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Articles Home » 2012 Articles » Schon, Neal - 2012 The Calling
Schon, Neal - 2012 The Calling

ARTIST: Schon, Neal
ALBUM: The Calling
LABEL: Frontiers
YEAR: 2012
SPONSOR: Frontiers (Haulix)


LINEUP: Neal Schon - guitars, bass * Steve Smith - drums * Igor Len - piano, keyboards * Jan Hammer - synthesizer

TRACK LISTING: 01 The Calling * 02 Carnival Jazz * 03 Six String Waltz * 04 Irish Field * 05 Back Smash * 06 Fifty Six * 07 True Emotion * 08 Tumbleweeds * 09 Primal Surge * 10 Blue Rainbow Sky * 11 Transonic Funk * 12 Songs Of The Wind II



GLORY-DAZE has always given Neal Schon's solo career a lot of time and support. From the lush 'Late Nite' to the acoustic wonderment of 1995's 'Beyond The Thunder', there has always been something to write home about. Talking of which, Neal's solo albums have seen a few homes over the last two decades, and with 2012's 'The Calling', his new home is Frontiers. Taking a break after last years 'Eclipse' album, and then getting prepared to take Journey to new destinations in 2013 (i.e. Australia and New Zealand), Schon has delivered his latest offering which he describes as 'an interesting mix and an album that has a lot of different flavours and colours.' Helping out are former Journey band-mate Steve Smith, former comrade Jan Hammer (from their Schon And Hammer days), plus pianist Igor Len. The one thing bought out on this album is it's spontaneity. Neal went in with no pre-conceived ideas nor did he have anything specifically written for it. Just a combustion of ideas that were generated in the heat of the fire with only the threat of studio time being consumed. This 'off the cuff' playing can be a hit and miss affair, but Schon has done this often enough to make it work. One thing's for certain: this is definitely not cookie cutter stuff!

The Songs
That Schon & Hammer vibe hits us as early as the first track - the title track. It's a case of high flying electric fusion with a big percussive back end. The 7 minute 'Carnival Jazz' is next. The drum beat is metronomic, while the entire song sounds extremely busy; hence the Carnival theme. There's a nice electric piano centerpiece from Igor Len that is subtle and understated. 'Six String Waltz' certainly has a waltz like tempo, but the song turns to mashed potato soon after. The solo is a real lolly scramble unfortunately and killed off any remaining appeal. 'Irish Field' is a brief one minute instrumental which is far too lovely and far too short. A pity Neal couldn't have made more of this. 'Back Smash' is quite a slammin' track. Loads of heavy theatrics, a big brash back-beat, and thick treacle laden guitar work. 'Fifty Six' is a fast paced modern excursion tipped on its head by some dextrous drumming from Steve Smith. 'True Emotion' takes on the appearance of a slinky cat. The jazz like structure allows Neal some room for soloing. 'Tumbleweeds' again forces a Schon & Hammer hit, I find it kinda terse listening, the guitar tone sounds like a lawn mower on hi-octane, the only respite is the keyboard work which acts as a moderator. 'Primal Surge' could be world music, actually it could be anything, high on percussion (obviously) and some guitar lines reflecting Neal's recent tome of work with Journey. 'Blue Rainbow Sky' takes Neal on a blues road-trip, this is kinda nice, a bit old fashioned but cool nonetheless. Carrying on where 'Primal Surge' left off, 'Transonic Funk' continues the off-beat tones and style coming out of thin air. Not practised, not rehearsed, just originating in the moment. Sometimes it works, sometimes it doesn't. Left till last, 'Song Of The Wind II' could've been lifted off his 1995 classic 'Beyond The Thunder'. Lots of slow mo music, heaps of flanger in the mix, and a tone reminiscent of the BTT album just mentioned. A nice way to finish up.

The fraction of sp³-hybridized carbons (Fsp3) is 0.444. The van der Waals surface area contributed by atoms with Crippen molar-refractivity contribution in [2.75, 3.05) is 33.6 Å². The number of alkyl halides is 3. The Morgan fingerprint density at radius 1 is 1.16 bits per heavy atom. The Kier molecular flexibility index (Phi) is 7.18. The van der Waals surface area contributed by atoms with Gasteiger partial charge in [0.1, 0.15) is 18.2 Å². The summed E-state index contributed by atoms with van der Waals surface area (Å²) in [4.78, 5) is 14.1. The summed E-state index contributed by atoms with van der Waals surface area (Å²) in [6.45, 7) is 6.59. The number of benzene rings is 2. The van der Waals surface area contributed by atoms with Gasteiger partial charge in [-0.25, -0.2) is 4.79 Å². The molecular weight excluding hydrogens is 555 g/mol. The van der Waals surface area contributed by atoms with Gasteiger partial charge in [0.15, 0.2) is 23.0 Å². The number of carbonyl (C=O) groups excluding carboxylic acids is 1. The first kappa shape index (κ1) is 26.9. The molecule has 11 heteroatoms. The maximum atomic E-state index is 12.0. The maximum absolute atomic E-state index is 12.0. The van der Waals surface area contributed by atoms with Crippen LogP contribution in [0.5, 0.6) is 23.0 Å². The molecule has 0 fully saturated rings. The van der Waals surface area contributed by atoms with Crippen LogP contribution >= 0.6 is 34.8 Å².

In Summary
It's good that Schon is still keeping his solo gig happening, though compared to his other work, this is nowhere near the quality of past releases. Look, I know Neal said that he wanted to keep the songs on this album spontaneous, and to create music in the heat of the moment without having any pre-conceived notion as to how it would turn out. As I said earlier, sometimes it works, sometimes it doesn't. In total, I think only half of the album appealed to me, the other half was a real tough listen. Fans of 'Late Nite', 'Beyond The Thunder' and 'Voices' may not get value for money here, however if you're into the more progressive work that Neal has undertaken previously such as Schon & Hammer then yes, it might appeal to your tastes more than most.

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#1 | Eric on February 04 2013 17:15:40
Wow, Igor Len put out a cool Russian prog/ synth album in the late 80s called 'Here'. Haven't seen his name in years.
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